Alternative music legend, Chris Connelly joins Life Elsewhere host Norman B for an in-depth conversation about his latest musical project, The Birthday Poems. An album created to celebrate the centenary of Orkney-born poet, George Mackay Brown. For this remarkable enterprise, Chris collaborated with the incomparable, Scottish chanteuse, Monica Queen. Together with a line-up of stellar musicians, they deftly interpret Chris’s music into a fictionalized account of the romance between celebrated Mackay Brown and his muse Stella Cartwright, as well as Stella’s friendship with Edinburgh born poet Stanley Roger Green, spanning three decades (from the mid-1950s until Stella’s tragic and untimely death in 1985). Known as the Muse of Rose Street, Stella had a unique upbringing, which contributed to her love of literature. As a young girl attending Mary Erskine School for Girls in Edinburgh, Stella would ravenously devour literature, art, and music. Her father would often take her to bars, parties, the theatre, and other social and cultural events, where she would meet and charm Scotland’s cultural elite. Continue reading
August 23, 2021
Dr. Kampmark Diagnoses The News - Show 437
Dr. Binoy Kampmark is always ahead. 14 hours ahead in Melbourne. Yet, even if the learned professor were in the same dateline, you can be assured his perspective on global events would be considerably ahead of the battalions of pundits scrambling to have their voices heard on every media outlet available. Binoy Kampmark has a gift of not only being able to get to the heart of any news item, he also manages to enlighten with his capacity to share crucial, but often overlooked details. Dr. Kampmark is a senior lecturer at RMIT University in Melbourne, Australia, an acclaimed writer on legal and historical matters, including terrorism, international history, and politics. His work can be found in various publications. Including CounterPunch, and Binoy is a frequent contributor to Life Elsewhere. In our latest edition, we asked Dr. Kampmark to share his opinions on the unfolding scenario in Afghanistan. Continue reading
August 23, 2021
Not Just Another Book About #$%@&. An Untold American Story. Plus New Music - Show 434
When the PR people from Penguin invited us to talk about a new book, I Alone Can Fix It - Donald J. Trump’s Catastrophic Final Year our first reaction was, Oh no! Not another book about him. After five years, haven’t we exhausted the conversation? Then, the authors of A Very Stable Genius, Carol Leonnig and Philip Rucker were included. That was more than enough information to confirm this was a book we had to talk about. The acclaimed Washington Post reporters pull back the curtain on the handling of Covid-19, the re-election bid, and its chaotic and violent aftermath. This is the true story of what took place in Donald Trump's White House during a disastrous 2020. What was really going on around the president, as the government failed to contain the coronavirus and over half a million Americans perished? Who was influencing Trump after he refused to concede an election he had clearly lost and spread lies about election fraud? Carol Leonnig reveals to Norman B a dysfunctional and bumbling presidency's inner workings in unprecedented, stunning detail. continue reading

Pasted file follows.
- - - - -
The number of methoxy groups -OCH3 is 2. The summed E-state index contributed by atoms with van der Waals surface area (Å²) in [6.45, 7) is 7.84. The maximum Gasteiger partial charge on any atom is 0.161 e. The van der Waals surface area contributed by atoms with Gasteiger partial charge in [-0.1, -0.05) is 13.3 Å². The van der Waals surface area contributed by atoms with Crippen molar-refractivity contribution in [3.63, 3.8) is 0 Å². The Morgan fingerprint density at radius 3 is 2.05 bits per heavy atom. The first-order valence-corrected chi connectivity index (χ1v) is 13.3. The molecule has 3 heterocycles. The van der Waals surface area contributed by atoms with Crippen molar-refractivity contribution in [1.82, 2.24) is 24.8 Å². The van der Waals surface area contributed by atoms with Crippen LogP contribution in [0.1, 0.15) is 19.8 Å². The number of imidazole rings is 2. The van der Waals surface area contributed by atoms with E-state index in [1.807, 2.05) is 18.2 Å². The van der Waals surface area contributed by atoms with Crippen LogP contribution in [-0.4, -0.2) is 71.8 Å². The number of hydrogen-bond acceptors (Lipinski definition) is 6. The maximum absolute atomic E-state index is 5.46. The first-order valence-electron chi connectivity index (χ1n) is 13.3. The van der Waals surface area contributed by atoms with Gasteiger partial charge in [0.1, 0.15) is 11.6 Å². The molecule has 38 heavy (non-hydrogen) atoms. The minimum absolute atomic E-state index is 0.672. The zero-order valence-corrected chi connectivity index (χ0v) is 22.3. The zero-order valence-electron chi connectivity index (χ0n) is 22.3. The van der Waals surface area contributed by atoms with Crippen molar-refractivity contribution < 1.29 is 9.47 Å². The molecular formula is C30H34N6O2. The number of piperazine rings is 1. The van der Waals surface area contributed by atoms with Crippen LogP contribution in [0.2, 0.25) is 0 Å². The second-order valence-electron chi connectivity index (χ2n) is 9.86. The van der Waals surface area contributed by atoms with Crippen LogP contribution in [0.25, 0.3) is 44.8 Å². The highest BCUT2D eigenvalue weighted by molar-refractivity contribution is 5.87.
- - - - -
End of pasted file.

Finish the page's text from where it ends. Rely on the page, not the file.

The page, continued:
August 18, 2021
A Blueprint For Global Action - Show 435
Robin Broad and John Cavanagh are passionate about their cause. The story they tell in The Water Defenders - How Ordinary People Saved A Country From Corporate Greed tells the inspirational story of a community that took on an international mining corporation at seemingly insurmountable odds and won not one but two historic victories. In the early 2000s, many people in El Salvador were at first excited by the prospect of jobs, progress, and prosperity that the Pacific Rim mining company promised. However, farmer Vidalina Morales, brothers Marcelo and Miguel Rivera, and others soon discovered that the river system supplying water to the majority of Salvadorans was in danger of catastrophic contamination. continue reading
August 18, 2021
A Comic Writer’s Funny Obsession - Show 436
Mark Haskell Smith Rude Talk In Athens: Ancient Rivals, the Birth of Comedy, and a Writer's Journey through Greece In ancient Athens, thousands would attend theatre festivals that turned writing into a fierce battle for fame, money, and laughably large trophies. While the tragedies earned artistic respect, it was the comedies—the raunchy jokes, vulgar innuendo, outrageous invention, and barbed political commentary—that captured the imagination of the city. The writers of these comedic plays feuded openly, insulting one another from the stage, each production more inventive and outlandish than the last, as they tried to win first prize. Of these writers, only the work of Aristophanes has survived and it’s only through his plays that we know about his peers: Cratinus, the great lush; Eupolis, the copycat; and Ariphrades, the sexual deviant. continue reading
August 18, 2021
Dr. Binoy Kampmark on The Taliban 8.16.21
Dr. Binoy Kampmark, senior lecturer at RMIT University in Melbourne, Australia. He writes and researches extensively on legal and historical matters, including terrorism, international history, and politics. In these two clips, recorded on August 16, 2021, Kampmark answers the questions, 1) Are we viewing selected images of the scenes at Kabul airport? 2) Who are the Taliban The full interview with Binoy Kampmark will air on Life Elsewhere. Details at www.lifeelsewhere.co The image is based on the Taliban flag (1997 - 2021)
August 17, 2021